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No Strain, No Pain: Muscle Pulls and What to Do about Them 
 
by Mark Jessen June 30, 2005

Muscle Strains

Any muscle on your body can be strained. Some muscles—the hamstring, for instance—seem more susceptible to strains due largely to the injury mechanism. Essentially, muscle strains are tears in muscle fibers, ranging from micro tears to complete ruptures. Generally, muscle strains are caused by overstretching or overloading a muscle.

Imagine your muscle as a piece of paper. Gentle, consistent pulls on the sheet of paper won’t necessarily rip it. However, continue adding pressure as you pull and eventually the paper will give. Let’s extend that analogy a step further. Rather than slowly adding pressure to your pulls on the paper, snap it in a quick jerk. The chances of ripping that paper increase dramatically. Your muscle reacts in much the same way. Gentle, consistent forces may not cause tears in your muscle—in fact, your muscles are designed to deal with just such forces. But keep adding more and more weight or force to those actions and your muscle fibers will eventually tear. The second example—snapping the paper—closely simulates the explosive movements common to athletic events. Athletes often go from static to active in one quick motion, in effect “snapping” the muscle. Just like the piece of paper, your muscle’s response to such a dramatic and quick application of force is often to tear.

While athletic events are most often the culprit when it comes to muscle strains, there are any number of ways to strain a muscle. Heavy lifting; sudden, jerky movements; insufficient warm-up; activity in weak or under-conditioned muscle; fatigue; previous injury; and even direct impact can all contribute to causing a muscle strain.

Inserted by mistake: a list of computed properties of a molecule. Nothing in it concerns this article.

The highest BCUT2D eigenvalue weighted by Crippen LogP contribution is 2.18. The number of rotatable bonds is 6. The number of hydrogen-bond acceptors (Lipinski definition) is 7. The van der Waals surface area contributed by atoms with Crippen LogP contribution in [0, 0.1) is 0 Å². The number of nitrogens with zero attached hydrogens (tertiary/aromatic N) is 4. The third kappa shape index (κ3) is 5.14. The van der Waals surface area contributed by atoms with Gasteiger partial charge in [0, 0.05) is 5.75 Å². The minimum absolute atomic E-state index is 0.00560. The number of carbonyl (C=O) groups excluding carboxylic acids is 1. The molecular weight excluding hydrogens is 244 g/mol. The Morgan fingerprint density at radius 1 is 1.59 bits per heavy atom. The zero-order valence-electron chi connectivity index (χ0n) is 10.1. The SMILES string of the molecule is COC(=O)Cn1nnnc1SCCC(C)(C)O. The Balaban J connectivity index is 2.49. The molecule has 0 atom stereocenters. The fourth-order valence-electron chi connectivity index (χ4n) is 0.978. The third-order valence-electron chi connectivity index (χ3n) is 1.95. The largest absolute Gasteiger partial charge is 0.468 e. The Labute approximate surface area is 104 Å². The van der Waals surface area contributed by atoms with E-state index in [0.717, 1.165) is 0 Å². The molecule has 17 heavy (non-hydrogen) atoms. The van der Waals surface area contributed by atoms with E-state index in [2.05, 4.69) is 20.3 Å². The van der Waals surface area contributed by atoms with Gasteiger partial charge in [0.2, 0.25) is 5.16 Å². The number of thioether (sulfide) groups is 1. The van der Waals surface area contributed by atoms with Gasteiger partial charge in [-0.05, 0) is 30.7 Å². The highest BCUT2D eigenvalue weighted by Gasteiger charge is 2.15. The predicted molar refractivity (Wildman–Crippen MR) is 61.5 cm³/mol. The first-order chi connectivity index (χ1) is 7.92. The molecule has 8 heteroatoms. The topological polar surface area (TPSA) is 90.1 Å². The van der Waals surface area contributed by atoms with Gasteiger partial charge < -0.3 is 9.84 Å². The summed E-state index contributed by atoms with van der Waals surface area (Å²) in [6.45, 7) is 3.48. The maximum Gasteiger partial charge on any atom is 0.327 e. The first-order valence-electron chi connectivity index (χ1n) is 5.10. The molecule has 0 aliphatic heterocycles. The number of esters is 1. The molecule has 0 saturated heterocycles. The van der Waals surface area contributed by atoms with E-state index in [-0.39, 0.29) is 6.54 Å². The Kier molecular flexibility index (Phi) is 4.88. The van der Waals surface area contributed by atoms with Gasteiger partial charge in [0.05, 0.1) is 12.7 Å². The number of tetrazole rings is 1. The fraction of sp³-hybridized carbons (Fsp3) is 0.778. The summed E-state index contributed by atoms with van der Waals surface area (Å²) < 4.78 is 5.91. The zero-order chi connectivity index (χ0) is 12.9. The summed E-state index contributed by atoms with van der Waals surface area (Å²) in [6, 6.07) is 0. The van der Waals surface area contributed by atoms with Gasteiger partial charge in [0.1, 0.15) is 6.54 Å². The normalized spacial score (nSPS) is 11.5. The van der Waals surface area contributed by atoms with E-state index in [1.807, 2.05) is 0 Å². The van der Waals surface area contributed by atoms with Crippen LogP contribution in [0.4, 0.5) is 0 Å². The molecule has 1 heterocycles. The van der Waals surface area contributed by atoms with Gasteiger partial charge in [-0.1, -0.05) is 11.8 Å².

Symptoms

Now that we know how muscle strains can happen, how do you know if you have one?

Believe me, you’ll know if have a strained muscle. But here’s some of the more common symptoms, just in case. You may experience any of the following separately, in any combination, or, in a worst-case scenario, all of them.

  • A “popping” sensation or even an audible pop at the moment of injury.
  • Redness, swelling, or bruising.
  • Pain when the injured muscle or associated joint is used or even at rest.
  • Weakness in the affected muscle or associated joint (in severe injuries, you may not be able to use the muscle or joint at all).

Before we get into how to deal with muscle strains, there’s one more thing you need to know about these pesky injuries. Muscle strains are actually graded (no, not “A”, “B”, or “C”, but grade 1, grade 2, and grade 3) according to their severity.

A grade 1 muscle strain involves tears to around 10% of the muscle fibers. This is only a mild strain, but you will still experience pain and some loss of function.

Grade 2 muscle strains happen when between 10 to 50% of the muscle fibers are torn. While the muscle is not completely ruptured, grade 2 muscle strains are still serious and will take time to heal.

If you ever have a grade 3 muscle strain, you can count on extensive rehabilitation. A grade 3 muscle strain means that more than 50%—or even the entire muscle—has been damaged. Grade 3 muscle strains often require corrective surgery and long hours in physical therapy.

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